An April 2014 study in the Journal of Physical Therapy compared mat Pilates and apparatus Pilates (like reformer Pilates) and found the group performing mat Pilates showed greater improvement in both pain level and balance

3. Reformer Pilates  

This type of Pilates offers similar core-strengthening benefits as mat Pilates but uses a reformer, a machine with a bed-like frame, a platform, and a set of springs. 

 

Many of the exercises on the reformer are the same as mat exercises but are performed with the added resistance of the machine's springs, straps, and ropes.

4. Contemporary Pilates 

Contemporary Pilates is inspired by, and based on, the classical system of Pilates, but is adjusted based on what school the Pilates instructor came from and what style they prefer to teach. The Paseo Club uses a more contemporary approach.  

5. Winsor Pilates  

Renowned Pilates instructor Mari Winsor promoted the Winsor Pilates method via workout videos and infomercials. 

Winsor Pilates focuses on shaping the body with a combination of classical Pilates exercises done in a specific, nontraditional order to maximize results.

Winsor Pilates consists of 13 Pilates mat movements, including the Hundred, the Roll-Up, and the Single Leg Circle, in 20-minute workouts, making it ideal for beginners and those short on time.

6. Stott Pilates  

Stott Pilates creator, ballerina Moira Merrithew, originally studied Pilates after a neck injury. 

Central to this form of Pilates is the incorporation of expertise from rehabilitation experts and movement specialists. 

Each class begins with a warm-up to align the body and release neck and back pressure.

Another unique aspect of this type of Pilates is that it takes the basic principles of the classical method and adds props such as the stability ball, foam roller, and BOSU. It is a good pick for anyone looking to improve their balance. 

Unlike classical Pilates where the lower spine presses into the floor, in Stott Pilates, you maintain the natural curve of the lower spine off the floor. 

 

Is there certain equipment needed to do Pilates?

Joseph Pilates originally called equipment "apparatus". Different classes use different apparatus.

 

  • Mats 
  • Small balls
  • Gondola poles 
  • Magic circles
  • Bands
  • Gliding discs 
  • BOSUs
  • Foam rollers
  • Reformers
  • Cadillac tables 
  • Chairs

 

What are the benefits of Pilates?

Originally Pilates was designed as a rehabilitation program for soldiers and professional dancers.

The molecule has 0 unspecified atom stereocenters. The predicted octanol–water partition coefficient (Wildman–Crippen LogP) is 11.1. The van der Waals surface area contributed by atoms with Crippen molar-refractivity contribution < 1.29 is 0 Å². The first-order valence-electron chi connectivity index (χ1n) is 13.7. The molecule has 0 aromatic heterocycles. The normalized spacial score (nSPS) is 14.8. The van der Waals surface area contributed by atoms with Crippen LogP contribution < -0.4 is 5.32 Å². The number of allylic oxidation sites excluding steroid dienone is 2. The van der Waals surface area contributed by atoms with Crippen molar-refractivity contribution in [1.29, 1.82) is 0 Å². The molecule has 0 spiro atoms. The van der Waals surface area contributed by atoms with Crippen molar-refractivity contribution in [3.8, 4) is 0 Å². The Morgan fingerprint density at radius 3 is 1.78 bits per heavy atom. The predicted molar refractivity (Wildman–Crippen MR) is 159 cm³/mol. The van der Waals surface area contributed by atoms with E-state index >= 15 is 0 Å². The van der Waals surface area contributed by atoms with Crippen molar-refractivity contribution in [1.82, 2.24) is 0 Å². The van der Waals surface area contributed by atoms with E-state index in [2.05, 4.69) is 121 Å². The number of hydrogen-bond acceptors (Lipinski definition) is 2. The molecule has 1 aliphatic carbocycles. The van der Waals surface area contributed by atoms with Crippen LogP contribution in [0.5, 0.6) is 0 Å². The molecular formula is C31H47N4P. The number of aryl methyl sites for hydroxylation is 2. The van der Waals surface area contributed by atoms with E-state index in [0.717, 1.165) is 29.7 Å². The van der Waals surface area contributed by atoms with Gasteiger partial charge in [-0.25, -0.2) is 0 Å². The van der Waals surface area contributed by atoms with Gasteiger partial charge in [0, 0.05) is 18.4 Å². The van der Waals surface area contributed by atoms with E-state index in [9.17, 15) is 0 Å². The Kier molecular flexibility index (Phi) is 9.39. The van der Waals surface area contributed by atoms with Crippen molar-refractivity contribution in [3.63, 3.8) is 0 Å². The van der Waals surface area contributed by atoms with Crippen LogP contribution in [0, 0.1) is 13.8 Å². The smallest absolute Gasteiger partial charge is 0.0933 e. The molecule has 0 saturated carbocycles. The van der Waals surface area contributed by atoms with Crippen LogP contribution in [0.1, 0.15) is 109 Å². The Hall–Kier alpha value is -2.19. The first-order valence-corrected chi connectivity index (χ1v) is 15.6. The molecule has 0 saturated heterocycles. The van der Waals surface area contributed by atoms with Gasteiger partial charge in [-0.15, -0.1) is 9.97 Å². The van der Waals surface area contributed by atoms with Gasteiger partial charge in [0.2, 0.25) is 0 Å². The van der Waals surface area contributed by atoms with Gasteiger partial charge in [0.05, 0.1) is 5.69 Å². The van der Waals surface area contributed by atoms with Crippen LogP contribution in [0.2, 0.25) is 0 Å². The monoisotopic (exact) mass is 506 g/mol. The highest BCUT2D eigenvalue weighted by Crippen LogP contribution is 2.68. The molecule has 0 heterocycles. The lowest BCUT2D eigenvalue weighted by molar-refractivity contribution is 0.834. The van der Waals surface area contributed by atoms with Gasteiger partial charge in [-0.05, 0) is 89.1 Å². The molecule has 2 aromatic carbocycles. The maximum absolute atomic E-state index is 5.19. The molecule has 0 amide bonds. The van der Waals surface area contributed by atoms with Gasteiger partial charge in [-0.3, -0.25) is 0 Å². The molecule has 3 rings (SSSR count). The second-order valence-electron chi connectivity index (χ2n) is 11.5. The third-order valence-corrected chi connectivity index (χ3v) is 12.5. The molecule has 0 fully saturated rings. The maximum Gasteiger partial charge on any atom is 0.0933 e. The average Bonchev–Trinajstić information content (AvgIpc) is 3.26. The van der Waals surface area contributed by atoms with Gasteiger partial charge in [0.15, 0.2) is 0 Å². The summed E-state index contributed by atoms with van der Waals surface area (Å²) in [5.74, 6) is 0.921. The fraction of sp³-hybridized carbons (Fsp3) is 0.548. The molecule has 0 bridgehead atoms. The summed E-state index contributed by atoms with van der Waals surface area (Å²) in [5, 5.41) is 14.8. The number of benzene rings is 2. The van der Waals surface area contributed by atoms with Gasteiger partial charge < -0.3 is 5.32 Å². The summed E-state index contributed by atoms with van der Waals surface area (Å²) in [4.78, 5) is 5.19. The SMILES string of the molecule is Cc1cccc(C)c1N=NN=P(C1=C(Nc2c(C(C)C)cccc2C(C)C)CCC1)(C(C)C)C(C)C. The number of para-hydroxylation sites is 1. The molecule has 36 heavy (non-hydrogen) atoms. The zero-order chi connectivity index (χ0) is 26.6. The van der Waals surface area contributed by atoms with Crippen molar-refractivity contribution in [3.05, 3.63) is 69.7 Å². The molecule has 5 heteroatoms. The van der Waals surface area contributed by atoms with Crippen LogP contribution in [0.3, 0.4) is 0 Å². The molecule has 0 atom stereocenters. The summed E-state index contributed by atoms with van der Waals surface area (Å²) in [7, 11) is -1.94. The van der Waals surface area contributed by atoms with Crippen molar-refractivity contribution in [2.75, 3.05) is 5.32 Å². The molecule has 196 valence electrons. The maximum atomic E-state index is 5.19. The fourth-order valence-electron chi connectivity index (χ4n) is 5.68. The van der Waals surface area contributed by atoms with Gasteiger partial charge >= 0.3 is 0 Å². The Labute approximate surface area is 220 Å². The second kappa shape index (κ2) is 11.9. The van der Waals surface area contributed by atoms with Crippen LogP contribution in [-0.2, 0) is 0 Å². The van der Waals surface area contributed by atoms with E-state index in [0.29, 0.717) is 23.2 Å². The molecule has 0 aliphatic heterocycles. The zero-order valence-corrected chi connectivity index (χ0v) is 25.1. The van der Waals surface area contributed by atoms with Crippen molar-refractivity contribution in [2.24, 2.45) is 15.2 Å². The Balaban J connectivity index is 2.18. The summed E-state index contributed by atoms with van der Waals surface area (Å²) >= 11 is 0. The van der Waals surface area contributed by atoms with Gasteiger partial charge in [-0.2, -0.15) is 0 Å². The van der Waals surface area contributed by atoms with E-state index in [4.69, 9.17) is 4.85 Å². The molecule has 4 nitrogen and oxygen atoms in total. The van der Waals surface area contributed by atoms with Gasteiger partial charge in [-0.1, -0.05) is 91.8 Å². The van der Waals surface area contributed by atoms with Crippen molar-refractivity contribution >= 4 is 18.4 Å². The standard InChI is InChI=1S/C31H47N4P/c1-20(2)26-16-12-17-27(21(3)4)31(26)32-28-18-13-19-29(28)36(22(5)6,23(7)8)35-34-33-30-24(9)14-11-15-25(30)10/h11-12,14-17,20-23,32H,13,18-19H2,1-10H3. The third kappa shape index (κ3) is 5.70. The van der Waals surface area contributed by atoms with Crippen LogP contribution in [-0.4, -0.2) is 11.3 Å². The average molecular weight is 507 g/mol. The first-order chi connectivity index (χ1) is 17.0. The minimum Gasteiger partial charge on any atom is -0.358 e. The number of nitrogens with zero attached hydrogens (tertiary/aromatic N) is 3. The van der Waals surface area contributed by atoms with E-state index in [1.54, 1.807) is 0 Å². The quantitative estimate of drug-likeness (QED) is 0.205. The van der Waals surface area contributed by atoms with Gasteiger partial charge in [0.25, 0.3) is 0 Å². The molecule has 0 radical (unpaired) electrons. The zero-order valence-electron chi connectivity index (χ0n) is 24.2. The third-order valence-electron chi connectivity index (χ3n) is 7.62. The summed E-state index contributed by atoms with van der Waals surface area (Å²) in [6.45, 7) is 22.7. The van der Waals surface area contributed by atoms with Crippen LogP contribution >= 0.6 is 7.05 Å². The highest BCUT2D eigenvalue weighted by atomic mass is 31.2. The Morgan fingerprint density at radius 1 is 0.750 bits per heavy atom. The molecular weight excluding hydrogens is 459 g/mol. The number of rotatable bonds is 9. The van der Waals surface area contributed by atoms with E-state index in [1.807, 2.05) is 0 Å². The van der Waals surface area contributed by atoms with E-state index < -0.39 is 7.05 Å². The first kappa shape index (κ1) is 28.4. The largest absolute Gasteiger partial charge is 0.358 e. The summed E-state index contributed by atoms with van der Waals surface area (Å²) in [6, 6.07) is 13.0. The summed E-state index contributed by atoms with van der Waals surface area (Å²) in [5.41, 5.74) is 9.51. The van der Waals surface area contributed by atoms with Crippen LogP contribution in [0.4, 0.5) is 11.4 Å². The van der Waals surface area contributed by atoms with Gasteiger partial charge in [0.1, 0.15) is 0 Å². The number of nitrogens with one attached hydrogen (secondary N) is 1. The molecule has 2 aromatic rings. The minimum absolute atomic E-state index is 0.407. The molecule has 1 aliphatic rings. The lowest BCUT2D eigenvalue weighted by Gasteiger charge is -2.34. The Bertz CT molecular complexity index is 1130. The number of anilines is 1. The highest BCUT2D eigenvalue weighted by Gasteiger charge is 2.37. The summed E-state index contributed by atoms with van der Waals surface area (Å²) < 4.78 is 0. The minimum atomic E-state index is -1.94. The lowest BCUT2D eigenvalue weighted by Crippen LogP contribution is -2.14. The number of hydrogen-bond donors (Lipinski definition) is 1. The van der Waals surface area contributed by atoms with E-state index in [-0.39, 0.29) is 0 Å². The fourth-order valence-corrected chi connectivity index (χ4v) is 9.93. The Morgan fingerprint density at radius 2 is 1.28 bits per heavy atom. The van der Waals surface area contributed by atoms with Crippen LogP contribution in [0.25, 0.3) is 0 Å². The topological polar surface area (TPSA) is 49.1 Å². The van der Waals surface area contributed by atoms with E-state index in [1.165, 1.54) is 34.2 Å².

Though most of us are not following the grueling schedules of soldiers or dancers, many of us are healing from sports injuries or surgeries, or are looking to get relief from aches and pains.

 

Pilates focuses on developing core strength which benefits posture, reduces back pain, and enhances the overall alignment of the body. By attending Pilates classes regularly, students also enjoy greater joint mobility and flexibility. 

 

Are there reasons to not do Pilates? 

Pilates is a safe practice for almost anyone — even people with heart conditions, high blood pressure, or high cholesterol. The movements can be scaled for people with injuries or limited mobility. 

 

It is a great workout for beginners or advanced athletes. 

 

Which is better, yoga or Pilates? 

Yoga and Pilates offer movements that benefit people living modern, sedentary lifestyles or competitive athletes, and everyone in between. They both help students focus on their breath, build strength, and increase flexibility.

 

Yoga is better for people who want to also focus on balance and the mind-body connection through meditation.

 

Pilates is particularly effective for those in recovery from injuries, who want to improve their posture, or develop greater core strength.

 

Final thoughts on a yoga or Pilates practice

In this article, we have reviewed what yoga and Pilates are and their benefits and contraindications. 

 

Now you know how yoga and Pilates are both similar and different, as well as which might be the best fit for you. 

 

Are you still not sure which class you want to try? Check out yoga, mat and reformer Pilates, HIIT, cycle, liquid cardio, and many more options by becoming a member of Paseo Club. 

 

Your membership gives you access to over 60 classes each week. See the class calendar and sign up for your class of choice.

 

Learn more about the mind-body connection by reading about the 8 steps to support your mental health

 

Want to take self-care to the next level? After yoga class, get a massage or facial at the spa that is on-site at Paseo Club. Learn about different types of spa treatments so you know which style of pampering you want.

 

Stop in for a tour today to check out the indoor and outdoor fitness facilities, tennis and pickleball courts, and the junior-Olympic pool. 




Jen Azevedo

Jen Azevedo is a tennis professional, pickleball professional, personal trainer, group exercise instructor, and the general manager of the Paseo Club. She loves the community at the Paseo Club and that it is also a safe and fun place for her daughter. Jen’s favorite activities are joining her tribe for trail races or her partners for tennis matches. Occasionally Jen slows down to relax with a book — she reads over 100 a year!